Communicate ‘big picture’ strategy to your child
DEAR MARIANN: “How do I motivate my 12-year-old to study when she always seems bored in school and lacks interest in her classes?
Mariann’s Response: When I read your question, immediately I think of depression, especially since those volatile teenage years are waiting with abounding hormonal changes and physical alterations. As mentioned in previous columns, depression has no age limits. Sadly I have heard of assessments for depression being used on children as young as four. Has your daughter visited her pediatrician recently to determine if depression could be a factor in her lax classroom attitude?
Another possibility is that she might be “bored” from not being challenged by her classes and needing a higher level of academic placement. Making an appointment with her school counselor might be a first step toward determining if she would benefit from assignment into “advanced placement” classes or if there are alternative subjects that she could take more compatible to her personality and future goals.
Does she have a dislike of one or some of her teachers? Are there other options for instructors who might motivate her interest in those subjects?
The Khan Academy, an online teaching method for hundreds of topics is revolutionizing how students are learning in many American classrooms. The service is free and could possibly be a secondary source of more modern instructive methods that could inspire your daughter.
And finally, my question to you as a parent, what level of involvement do you have with her about the future and the career path she envisions for herself? My cliché of “only being able to see as far forward as the hood of the car” is seemingly a challenge for many youth. What is almost immediately in front of them is the only thing they can see presently, versus looking out on the horizon and realizing that other options are just ahead. As her parent, teaching a “big picture strategy” is essential, versus not just “living for the moment.”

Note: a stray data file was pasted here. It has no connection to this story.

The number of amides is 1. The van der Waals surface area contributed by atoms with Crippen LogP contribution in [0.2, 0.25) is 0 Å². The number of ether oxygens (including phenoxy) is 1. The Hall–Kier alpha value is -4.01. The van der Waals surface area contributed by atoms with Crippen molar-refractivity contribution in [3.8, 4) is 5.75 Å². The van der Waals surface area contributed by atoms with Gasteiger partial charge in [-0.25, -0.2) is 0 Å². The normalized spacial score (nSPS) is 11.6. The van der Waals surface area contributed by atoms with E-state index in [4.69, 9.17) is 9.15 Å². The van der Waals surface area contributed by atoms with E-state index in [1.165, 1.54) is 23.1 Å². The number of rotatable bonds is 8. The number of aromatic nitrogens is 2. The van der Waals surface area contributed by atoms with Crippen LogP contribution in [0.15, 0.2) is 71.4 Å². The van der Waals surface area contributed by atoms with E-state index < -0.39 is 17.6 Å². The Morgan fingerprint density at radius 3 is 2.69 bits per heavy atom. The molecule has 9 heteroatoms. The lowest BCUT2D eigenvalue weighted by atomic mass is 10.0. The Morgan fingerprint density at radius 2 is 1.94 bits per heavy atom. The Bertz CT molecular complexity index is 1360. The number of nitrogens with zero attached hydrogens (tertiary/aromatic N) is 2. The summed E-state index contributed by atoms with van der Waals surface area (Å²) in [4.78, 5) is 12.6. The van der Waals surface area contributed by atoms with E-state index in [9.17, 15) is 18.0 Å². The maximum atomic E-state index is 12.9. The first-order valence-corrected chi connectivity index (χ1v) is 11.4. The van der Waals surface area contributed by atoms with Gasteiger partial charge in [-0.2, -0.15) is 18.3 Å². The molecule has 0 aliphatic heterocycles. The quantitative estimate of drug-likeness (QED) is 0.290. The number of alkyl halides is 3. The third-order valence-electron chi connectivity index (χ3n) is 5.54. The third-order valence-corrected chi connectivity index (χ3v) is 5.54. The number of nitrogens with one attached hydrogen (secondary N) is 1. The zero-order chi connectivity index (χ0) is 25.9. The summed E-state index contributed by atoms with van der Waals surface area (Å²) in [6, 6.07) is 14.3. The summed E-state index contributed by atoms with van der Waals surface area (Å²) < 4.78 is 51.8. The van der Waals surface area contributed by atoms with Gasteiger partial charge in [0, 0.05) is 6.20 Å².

Researching local options and taking her to professional venues where she can shadow someone who does what she might want to pursue for a career would be helpful.
After completing both my undergraduate and graduate degrees, I had interest in pursuing nursing as a vocation. Even though I had successfully completed college twice, due to my lack of a sufficient number of chemistry classes while attending Delaware Hayes, I would have been required to have taken several high school chemistry classes prior to ever pursuing pre-nursing studies. Needless to say, I am a counselor versus working in a hospital. Seemingly the pressure of “knowing what you want to do with your life” is even more accentuated today in academia.
My last suggestion is to have a daily scheduled “check-in” time during the school week for hearing about the just-concluded school day and both the successes and the challenges she encountered.
It seems that adolescents are ultimate masters of the “one word answer” when responding to an adult’s question. When hearing “fine” as her curt answer to your question, especially about her day, please dig deeper, start a dialogue, be nosy. At first your daughter may resent your intrusiveness, but with the onslaught of text messaging, verbal communication skills are now compromised especially among our youth.
Having the ability for in-depth conversation and her knowledge that she has a parent who truly cares, will be valuable life tools for her future success.
Mariann Main is a licensed counselor and a Delaware native. Her column appears weekly on Saturdays. To submit a question and have Mariann answer it anonymously, visit delgazette.com/life-questions-with-local-answers or send mail to the Delaware Gazette office, 40 N. Sandusky St., suite 203, Delaware, OH 43015.